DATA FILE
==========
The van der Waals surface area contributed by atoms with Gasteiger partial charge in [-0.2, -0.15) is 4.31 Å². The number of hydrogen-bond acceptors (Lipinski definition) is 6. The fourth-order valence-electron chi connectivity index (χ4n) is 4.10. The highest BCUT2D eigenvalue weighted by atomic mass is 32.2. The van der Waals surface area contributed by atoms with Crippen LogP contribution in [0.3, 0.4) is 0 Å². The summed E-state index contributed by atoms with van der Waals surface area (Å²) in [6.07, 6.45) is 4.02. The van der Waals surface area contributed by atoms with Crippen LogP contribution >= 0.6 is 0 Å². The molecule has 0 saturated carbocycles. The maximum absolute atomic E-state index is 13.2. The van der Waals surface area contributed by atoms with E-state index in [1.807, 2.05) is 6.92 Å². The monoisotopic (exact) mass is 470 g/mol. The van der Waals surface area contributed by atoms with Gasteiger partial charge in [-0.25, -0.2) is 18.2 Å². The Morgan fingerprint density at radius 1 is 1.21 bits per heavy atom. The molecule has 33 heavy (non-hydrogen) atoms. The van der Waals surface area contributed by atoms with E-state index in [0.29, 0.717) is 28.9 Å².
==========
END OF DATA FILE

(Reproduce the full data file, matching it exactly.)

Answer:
The van der Waals surface area contributed by atoms with Gasteiger partial charge in [-0.2, -0.15) is 4.31 Å². The number of hydrogen-bond acceptors (Lipinski definition) is 6. The fourth-order valence-electron chi connectivity index (χ4n) is 4.10. The highest BCUT2D eigenvalue weighted by atomic mass is 32.2. The van der Waals surface area contributed by atoms with Crippen LogP contribution in [0.3, 0.4) is 0 Å². The summed E-state index contributed by atoms with van der Waals surface area (Å²) in [6.07, 6.45) is 4.02. The van der Waals surface area contributed by atoms with Crippen LogP contribution >= 0.6 is 0 Å². The molecule has 0 saturated carbocycles. The maximum absolute atomic E-state index is 13.2. The van der Waals surface area contributed by atoms with E-state index in [1.807, 2.05) is 6.92 Å². The monoisotopic (exact) mass is 470 g/mol. The van der Waals surface area contributed by atoms with Gasteiger partial charge in [-0.25, -0.2) is 18.2 Å². The Morgan fingerprint density at radius 1 is 1.21 bits per heavy atom. The molecule has 33 heavy (non-hydrogen) atoms. The van der Waals surface area contributed by atoms with E-state index in [0.29, 0.717) is 28.9 Å².